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Diabetologia. 2004 Jul;47(7):1232-1244. doi: 10.1007/s00125-004-1444-1. Epub 2004 Jul 3.

Antidiabetic effect of novel modulating peptides of G-protein-coupled kinase in experimental models of diabetes.

Author information

Keryx Biopharmaceuticals, Jerusalem, Israel.
Department of Pediatrics, Hadassah University Hospital, Jerusalem, Israel.
Diabetes Research Center, Department of Medicine, Hadassah University Hospital, Jerusalem 91120, Israel.
Department of Experimental Medicine & Cancer Research, Hebrew University-Hadassah Medical School, Jerusalem, Israel.
Diabetes Research Center, Department of Medicine, Hadassah University Hospital, Jerusalem 91120, Israel.



G-protein-coupled receptor kinases (GRKs) play a key role in agonist-induced desensitisation of G-protein-coupled receptors (GPCRs) that are involved in metabolic regulation and glucose homeostasis. Our aim was to examine whether small peptides derived from the catalytic domain of GRK2 and -3 would ameliorate Type 2 diabetes in three separate animal models of diabetes.


Synthetic peptides derived from a kinase-substrate interaction site in GRK2/3 were initially screened for their effect on in vitro melanogenesis, a GRK-mediated process. The most effective peptides were administered intraperitoneally, utilising a variety of dosing regimens, to Psammomys obesus gerbils, Zucker diabetic fatty (ZDF) rats, or db/db mice. The metabolic effects of these peptides were assessed by measuring fasting and fed blood glucose levels and glucose tolerance.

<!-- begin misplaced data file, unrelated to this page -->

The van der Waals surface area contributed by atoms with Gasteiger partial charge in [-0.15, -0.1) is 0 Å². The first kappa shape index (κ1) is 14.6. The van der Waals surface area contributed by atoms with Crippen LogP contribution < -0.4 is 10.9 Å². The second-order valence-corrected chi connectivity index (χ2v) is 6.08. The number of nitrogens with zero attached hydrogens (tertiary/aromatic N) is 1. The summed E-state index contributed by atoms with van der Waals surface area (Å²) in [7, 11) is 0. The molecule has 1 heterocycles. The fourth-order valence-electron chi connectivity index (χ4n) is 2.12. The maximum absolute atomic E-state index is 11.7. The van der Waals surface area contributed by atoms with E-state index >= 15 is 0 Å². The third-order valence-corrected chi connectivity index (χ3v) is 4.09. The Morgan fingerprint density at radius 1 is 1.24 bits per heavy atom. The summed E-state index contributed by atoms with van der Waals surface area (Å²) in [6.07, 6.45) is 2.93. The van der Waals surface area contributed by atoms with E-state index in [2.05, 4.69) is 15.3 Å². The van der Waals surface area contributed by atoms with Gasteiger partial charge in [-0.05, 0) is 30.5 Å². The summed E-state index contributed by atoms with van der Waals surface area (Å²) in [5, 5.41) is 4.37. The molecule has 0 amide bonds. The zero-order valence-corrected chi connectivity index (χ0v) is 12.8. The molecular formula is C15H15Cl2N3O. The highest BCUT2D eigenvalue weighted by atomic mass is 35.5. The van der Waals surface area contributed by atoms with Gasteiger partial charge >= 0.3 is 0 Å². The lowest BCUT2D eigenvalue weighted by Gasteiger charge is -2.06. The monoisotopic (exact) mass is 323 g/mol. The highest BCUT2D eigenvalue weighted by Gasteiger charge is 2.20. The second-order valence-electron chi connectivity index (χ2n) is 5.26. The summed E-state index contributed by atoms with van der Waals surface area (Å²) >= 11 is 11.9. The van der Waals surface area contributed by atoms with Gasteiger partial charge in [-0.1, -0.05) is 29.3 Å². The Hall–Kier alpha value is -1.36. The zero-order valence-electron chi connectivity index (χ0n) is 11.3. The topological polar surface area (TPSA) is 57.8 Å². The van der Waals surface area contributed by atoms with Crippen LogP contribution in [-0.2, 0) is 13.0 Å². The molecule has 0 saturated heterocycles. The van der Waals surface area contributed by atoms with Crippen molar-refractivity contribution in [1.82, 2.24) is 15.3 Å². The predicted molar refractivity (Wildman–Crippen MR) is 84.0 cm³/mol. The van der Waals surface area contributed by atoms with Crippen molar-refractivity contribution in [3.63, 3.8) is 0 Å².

Two peptides, KRX-683(107) and KRX-683(124), significantly reduced fed-state blood glucose levels in the diabetic Psammomys obesus. In animals treated with KRX-683(124) at a dose of 12.5 mg/kg weekly for 7 weeks, ten of eleven treated animals responded with mean blood glucose significantly lower than controls (4.7+/-0.4 vs 16.8+/-0.8 mmol/l, p</=0.0001). Significant reductions in blood glucose compared with controls were also seen in ZDF rats administered KRX-683(124) and in db/db mice, which had significantly reduced fasting and 2-hour postprandial glucose levels after the treatment.


Sequence-based peptides derived from GRK2/3 have an antidiabetic effect demonstrated in three different animal models of Type 2 diabetes. By modulating GRK2/3 activity, these peptides enhance GPCR-initiated signal transduction, resulting in improved glucose homeostasis. Sequence-based peptide modulation of GRK could prove useful in the treatment of Type 2 diabetes.

[Indexed for MEDLINE]

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